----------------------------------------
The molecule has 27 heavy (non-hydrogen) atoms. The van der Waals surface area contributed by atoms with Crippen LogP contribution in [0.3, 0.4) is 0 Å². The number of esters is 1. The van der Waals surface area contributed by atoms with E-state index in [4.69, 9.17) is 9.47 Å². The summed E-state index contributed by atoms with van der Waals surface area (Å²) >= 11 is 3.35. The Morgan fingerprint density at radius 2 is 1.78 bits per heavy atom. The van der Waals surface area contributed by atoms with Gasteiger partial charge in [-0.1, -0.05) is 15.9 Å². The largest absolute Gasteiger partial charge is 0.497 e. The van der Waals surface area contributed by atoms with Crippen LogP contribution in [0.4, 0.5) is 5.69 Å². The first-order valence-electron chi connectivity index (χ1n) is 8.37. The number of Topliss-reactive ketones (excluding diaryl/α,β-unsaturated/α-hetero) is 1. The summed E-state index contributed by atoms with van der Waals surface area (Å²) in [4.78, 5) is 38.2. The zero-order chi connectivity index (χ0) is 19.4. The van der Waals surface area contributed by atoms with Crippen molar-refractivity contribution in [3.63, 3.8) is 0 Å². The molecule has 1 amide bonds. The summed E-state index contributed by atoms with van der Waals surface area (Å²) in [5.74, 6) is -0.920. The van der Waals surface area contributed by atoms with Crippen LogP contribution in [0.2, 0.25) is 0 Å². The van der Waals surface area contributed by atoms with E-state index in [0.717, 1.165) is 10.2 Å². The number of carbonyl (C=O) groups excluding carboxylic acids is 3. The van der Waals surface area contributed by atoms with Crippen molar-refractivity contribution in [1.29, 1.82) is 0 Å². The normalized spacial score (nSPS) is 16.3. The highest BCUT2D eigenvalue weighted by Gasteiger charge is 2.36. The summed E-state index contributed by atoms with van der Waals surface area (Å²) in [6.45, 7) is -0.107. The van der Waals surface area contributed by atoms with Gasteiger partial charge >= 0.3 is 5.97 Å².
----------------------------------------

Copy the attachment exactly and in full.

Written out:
The molecule has 27 heavy (non-hydrogen) atoms. The van der Waals surface area contributed by atoms with Crippen LogP contribution in [0.3, 0.4) is 0 Å². The number of esters is 1. The van der Waals surface area contributed by atoms with E-state index in [4.69, 9.17) is 9.47 Å². The summed E-state index contributed by atoms with van der Waals surface area (Å²) >= 11 is 3.35. The Morgan fingerprint density at radius 2 is 1.78 bits per heavy atom. The van der Waals surface area contributed by atoms with Gasteiger partial charge in [-0.1, -0.05) is 15.9 Å². The largest absolute Gasteiger partial charge is 0.497 e. The van der Waals surface area contributed by atoms with Crippen LogP contribution in [0.4, 0.5) is 5.69 Å². The first-order valence-electron chi connectivity index (χ1n) is 8.37. The number of Topliss-reactive ketones (excluding diaryl/α,β-unsaturated/α-hetero) is 1. The summed E-state index contributed by atoms with van der Waals surface area (Å²) in [4.78, 5) is 38.2. The zero-order chi connectivity index (χ0) is 19.4. The van der Waals surface area contributed by atoms with Crippen molar-refractivity contribution in [3.63, 3.8) is 0 Å². The molecule has 1 amide bonds. The summed E-state index contributed by atoms with van der Waals surface area (Å²) in [5.74, 6) is -0.920. The van der Waals surface area contributed by atoms with Crippen LogP contribution in [0.2, 0.25) is 0 Å². The van der Waals surface area contributed by atoms with E-state index in [0.717, 1.165) is 10.2 Å². The number of carbonyl (C=O) groups excluding carboxylic acids is 3. The van der Waals surface area contributed by atoms with Crippen molar-refractivity contribution in [1.29, 1.82) is 0 Å². The normalized spacial score (nSPS) is 16.3. The highest BCUT2D eigenvalue weighted by Gasteiger charge is 2.36. The summed E-state index contributed by atoms with van der Waals surface area (Å²) in [6.45, 7) is -0.107. The van der Waals surface area contributed by atoms with Gasteiger partial charge >= 0.3 is 5.97 Å².